Winning the CSCan Best Dissertation Award was like the culmination of a long journey for UBC Computer Science alum Yasha Pushak.
Yasha Pushak graduated last year (2022), receiving a PhD in CS after attending the university for seven years. He describes his experience, “My wife was asking me when I was going to finally graduate so we could decide when to have children! Joking aside, PhD’s are a long and windy road, and there were many times it wasn’t obvious to me where I would end up.”
He said that by the time he’d completed his PhD, that, “It was a pleasant surprise when it finally came together in a cohesive tapestry. I was quite proud of what I had managed to accomplish, yet it’s still extremely humbling to receive this external validation of my work as well.”
Just like baking a cake
Yasha described the content of his dissertation, Algorithm configuration landscapes: analysis and exploitation. “Problems on a computer are solved in a series of steps, called algorithms. Much like recipes, which can be altered by changing, for example, the baking temperature, algorithms have parameters that control their performance. Manually finding suitable values for these parameters by trial and error is tedious,” he said. “To alleviate the burden, algorithm designers created new algorithms—called configurators—that can automatically find high-quality settings for these parameters. However,” he said, “These configurators typically require evaluating a very large number of parameter settings to ensure that no high-quality solutions are missed.”
Yasha hypothesized that there should be patterns in the parameters that make the problem easier to solve, and made an analogy to the baking temperature of a cake. “Most likely, it is either too low, too high or just right. We developed statistical methods for detecting this structure and show how it can be exploited.”
Yasha is humble in winning this award, but suggests it could be his simple analogies in the dissertation that make it easier to understand and stand out. “Any PhD dissertation contains novel research and results that push the boundaries of science, and there are probably many equally deserving candidates. It’s probably the little things that helped my dissertation stand out. For example, I tried to make it both accessible and fun by sprinkling in analogies to baking cakes and mountaineering expeditions.”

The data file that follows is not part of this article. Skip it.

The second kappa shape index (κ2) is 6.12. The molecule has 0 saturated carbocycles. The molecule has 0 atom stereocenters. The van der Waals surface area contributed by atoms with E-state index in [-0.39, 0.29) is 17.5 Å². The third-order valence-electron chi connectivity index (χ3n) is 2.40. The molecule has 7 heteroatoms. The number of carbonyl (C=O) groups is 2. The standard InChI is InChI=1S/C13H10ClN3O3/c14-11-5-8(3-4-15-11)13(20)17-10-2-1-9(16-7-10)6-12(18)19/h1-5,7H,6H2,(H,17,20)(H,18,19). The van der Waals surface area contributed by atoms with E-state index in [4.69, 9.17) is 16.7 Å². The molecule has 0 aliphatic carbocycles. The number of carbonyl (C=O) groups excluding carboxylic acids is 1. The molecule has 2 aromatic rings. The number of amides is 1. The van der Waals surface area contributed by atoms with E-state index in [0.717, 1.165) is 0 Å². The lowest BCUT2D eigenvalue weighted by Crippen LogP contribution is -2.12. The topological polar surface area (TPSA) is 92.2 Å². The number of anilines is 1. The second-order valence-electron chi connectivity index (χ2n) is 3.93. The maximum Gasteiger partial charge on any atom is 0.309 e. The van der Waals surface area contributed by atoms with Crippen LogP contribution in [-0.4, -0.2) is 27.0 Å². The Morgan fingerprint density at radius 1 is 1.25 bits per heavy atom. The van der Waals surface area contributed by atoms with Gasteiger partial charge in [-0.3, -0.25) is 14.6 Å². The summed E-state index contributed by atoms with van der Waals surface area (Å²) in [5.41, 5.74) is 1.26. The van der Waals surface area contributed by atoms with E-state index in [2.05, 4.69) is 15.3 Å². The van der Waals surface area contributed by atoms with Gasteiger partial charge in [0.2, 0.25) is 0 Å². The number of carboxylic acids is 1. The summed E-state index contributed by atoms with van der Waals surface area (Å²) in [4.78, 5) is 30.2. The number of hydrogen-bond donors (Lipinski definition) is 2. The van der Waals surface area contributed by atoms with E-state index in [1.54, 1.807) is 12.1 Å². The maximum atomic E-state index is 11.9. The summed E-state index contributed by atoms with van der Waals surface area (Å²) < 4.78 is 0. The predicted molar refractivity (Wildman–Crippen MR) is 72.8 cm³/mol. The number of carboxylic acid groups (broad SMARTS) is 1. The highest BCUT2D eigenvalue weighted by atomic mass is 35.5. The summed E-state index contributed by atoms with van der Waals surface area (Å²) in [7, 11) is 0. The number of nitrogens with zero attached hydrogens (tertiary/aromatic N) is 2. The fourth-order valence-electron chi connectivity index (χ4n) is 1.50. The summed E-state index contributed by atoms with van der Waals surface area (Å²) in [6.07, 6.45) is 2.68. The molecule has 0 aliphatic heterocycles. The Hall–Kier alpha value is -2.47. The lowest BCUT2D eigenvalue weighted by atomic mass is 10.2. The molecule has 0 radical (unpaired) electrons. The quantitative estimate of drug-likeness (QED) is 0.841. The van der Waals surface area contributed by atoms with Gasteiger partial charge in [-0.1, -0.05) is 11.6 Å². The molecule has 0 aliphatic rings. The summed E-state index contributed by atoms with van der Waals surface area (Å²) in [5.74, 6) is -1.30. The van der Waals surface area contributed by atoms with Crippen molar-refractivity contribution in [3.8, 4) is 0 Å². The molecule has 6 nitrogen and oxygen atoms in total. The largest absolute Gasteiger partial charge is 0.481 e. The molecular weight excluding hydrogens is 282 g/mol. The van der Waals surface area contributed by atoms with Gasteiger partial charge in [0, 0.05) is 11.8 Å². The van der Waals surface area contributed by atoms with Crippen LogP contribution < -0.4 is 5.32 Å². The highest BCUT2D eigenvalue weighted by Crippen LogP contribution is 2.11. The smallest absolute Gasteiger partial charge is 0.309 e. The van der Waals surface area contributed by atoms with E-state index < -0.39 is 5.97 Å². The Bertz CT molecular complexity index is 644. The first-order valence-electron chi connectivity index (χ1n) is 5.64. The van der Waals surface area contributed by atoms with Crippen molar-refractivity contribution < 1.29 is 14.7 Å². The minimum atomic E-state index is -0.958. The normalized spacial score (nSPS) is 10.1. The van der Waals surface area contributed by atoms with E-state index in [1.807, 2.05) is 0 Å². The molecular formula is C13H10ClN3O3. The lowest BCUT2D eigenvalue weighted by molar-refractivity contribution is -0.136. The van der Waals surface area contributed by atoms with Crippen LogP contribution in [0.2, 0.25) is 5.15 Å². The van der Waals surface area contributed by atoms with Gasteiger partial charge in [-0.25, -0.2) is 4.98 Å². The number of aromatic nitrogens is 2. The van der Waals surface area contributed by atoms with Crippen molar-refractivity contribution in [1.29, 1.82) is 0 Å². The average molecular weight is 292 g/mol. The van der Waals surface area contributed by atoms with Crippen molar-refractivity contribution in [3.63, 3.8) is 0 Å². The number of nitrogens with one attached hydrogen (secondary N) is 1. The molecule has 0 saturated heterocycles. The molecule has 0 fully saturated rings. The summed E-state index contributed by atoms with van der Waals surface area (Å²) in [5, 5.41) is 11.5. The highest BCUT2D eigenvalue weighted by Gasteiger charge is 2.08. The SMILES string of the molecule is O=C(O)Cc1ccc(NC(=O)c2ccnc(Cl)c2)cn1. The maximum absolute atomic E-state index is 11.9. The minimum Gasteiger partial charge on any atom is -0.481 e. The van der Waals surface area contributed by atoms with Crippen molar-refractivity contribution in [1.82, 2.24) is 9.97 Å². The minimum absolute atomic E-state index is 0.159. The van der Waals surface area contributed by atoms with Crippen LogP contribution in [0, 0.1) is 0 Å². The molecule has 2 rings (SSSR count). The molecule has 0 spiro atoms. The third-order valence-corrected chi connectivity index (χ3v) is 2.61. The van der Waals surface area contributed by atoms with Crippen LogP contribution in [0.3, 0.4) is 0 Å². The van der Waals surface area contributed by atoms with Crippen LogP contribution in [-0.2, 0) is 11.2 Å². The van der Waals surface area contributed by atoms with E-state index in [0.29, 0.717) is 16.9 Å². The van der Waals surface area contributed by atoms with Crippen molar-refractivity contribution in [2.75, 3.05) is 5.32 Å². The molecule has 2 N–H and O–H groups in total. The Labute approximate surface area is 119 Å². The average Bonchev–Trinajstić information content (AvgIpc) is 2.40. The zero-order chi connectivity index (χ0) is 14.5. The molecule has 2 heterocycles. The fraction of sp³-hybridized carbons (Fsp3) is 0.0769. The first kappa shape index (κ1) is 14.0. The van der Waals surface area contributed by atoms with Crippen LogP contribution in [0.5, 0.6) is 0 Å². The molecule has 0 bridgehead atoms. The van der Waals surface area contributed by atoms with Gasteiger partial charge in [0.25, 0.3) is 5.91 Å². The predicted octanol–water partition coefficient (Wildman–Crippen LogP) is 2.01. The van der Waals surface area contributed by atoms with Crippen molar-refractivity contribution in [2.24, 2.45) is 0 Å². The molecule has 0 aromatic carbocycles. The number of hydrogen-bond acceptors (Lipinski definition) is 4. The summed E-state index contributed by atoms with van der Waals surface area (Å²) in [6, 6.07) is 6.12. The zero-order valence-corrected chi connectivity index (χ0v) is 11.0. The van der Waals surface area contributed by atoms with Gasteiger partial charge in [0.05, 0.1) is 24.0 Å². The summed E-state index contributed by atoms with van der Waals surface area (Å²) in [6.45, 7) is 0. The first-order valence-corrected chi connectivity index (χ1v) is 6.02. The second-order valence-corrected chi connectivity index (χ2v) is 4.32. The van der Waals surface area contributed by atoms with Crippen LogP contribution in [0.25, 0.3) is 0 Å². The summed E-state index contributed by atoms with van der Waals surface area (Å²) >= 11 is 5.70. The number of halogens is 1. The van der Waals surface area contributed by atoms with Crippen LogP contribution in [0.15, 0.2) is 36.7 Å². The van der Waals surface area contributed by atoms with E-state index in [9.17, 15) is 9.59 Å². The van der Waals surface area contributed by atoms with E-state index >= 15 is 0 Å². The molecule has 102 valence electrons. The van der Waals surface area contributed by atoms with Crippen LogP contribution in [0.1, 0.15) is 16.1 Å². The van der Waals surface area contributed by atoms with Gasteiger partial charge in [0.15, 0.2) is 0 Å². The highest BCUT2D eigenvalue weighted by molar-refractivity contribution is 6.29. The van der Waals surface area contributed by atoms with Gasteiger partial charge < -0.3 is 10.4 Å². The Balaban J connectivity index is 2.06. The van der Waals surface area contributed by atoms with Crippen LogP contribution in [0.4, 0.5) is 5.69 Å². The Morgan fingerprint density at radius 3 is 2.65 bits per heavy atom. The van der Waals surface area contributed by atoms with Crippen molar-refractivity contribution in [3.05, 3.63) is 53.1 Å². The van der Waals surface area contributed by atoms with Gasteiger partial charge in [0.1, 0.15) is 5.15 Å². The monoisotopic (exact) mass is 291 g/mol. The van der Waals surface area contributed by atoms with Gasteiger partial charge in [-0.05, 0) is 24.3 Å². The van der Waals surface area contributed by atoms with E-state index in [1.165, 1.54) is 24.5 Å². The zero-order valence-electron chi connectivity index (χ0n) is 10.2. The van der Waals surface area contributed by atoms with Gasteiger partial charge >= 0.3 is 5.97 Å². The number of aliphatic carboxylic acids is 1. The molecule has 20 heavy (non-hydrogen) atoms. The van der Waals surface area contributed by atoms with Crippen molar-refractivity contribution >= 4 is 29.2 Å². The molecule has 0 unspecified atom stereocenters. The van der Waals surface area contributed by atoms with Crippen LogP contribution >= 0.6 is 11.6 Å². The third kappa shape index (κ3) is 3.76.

He explains he was also lucky enough to stumble upon an interesting, unanswered question in an area that had been mostly overlooked (algorithm configuration landscape analysis) and that is broadly applicable.
When he began his work, he was initially supervised Dr. Holger Hoos, working from what was then called the BETA Lab (now the Algorithms Lab). When Dr. Hoos started a new position at Leiden University in the Netherlands, Dr. Mark Schmidt agreed to be a co-supervisor for Yasha’s PhD.
Yasha describes his time at UBC as a positive experience across the eleven years he studied here as an undergraduate and graduate student. “Both campuses are beautiful, which makes it very enjoyable. When I first arrived, I thought UBC’s slogan, ‘A place of mind’ was a bit silly, but looking back it seems quite fitting!”
Today, Yasha works at Oracle doing research and development on the ‘Automated Machine Learning with Explainability’ team, which is quite fitting, considering part of his PhD dissertation is about automated machine learning. “I also learned the fundamentals of programming and how to conduct rigorous and principled research at UBC, which are both essential skills for my job at Oracle,” he said.
It seems that Yasha has landed exactly in the place he was supposed to be, and he has baked his cake to perfection.